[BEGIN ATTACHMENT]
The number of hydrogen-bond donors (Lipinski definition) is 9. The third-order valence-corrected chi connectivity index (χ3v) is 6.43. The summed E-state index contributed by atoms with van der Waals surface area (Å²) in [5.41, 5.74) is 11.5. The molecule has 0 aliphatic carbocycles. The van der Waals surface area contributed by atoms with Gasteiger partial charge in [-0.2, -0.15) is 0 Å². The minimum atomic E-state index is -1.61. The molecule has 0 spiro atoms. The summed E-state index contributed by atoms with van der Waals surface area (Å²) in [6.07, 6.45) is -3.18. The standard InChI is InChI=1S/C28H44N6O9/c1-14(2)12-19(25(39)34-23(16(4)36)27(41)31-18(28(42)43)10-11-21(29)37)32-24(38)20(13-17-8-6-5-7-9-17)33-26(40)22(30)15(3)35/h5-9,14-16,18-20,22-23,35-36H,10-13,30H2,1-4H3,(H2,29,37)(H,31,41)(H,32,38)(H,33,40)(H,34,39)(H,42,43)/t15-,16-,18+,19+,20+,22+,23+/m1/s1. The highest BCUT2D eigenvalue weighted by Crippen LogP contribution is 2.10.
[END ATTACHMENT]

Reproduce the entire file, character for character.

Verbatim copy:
The number of hydrogen-bond donors (Lipinski definition) is 9. The third-order valence-corrected chi connectivity index (χ3v) is 6.43. The summed E-state index contributed by atoms with van der Waals surface area (Å²) in [5.41, 5.74) is 11.5. The molecule has 0 aliphatic carbocycles. The van der Waals surface area contributed by atoms with Gasteiger partial charge in [-0.2, -0.15) is 0 Å². The minimum atomic E-state index is -1.61. The molecule has 0 spiro atoms. The summed E-state index contributed by atoms with van der Waals surface area (Å²) in [6.07, 6.45) is -3.18. The standard InChI is InChI=1S/C28H44N6O9/c1-14(2)12-19(25(39)34-23(16(4)36)27(41)31-18(28(42)43)10-11-21(29)37)32-24(38)20(13-17-8-6-5-7-9-17)33-26(40)22(30)15(3)35/h5-9,14-16,18-20,22-23,35-36H,10-13,30H2,1-4H3,(H2,29,37)(H,31,41)(H,32,38)(H,33,40)(H,34,39)(H,42,43)/t15-,16-,18+,19+,20+,22+,23+/m1/s1. The highest BCUT2D eigenvalue weighted by Crippen LogP contribution is 2.10.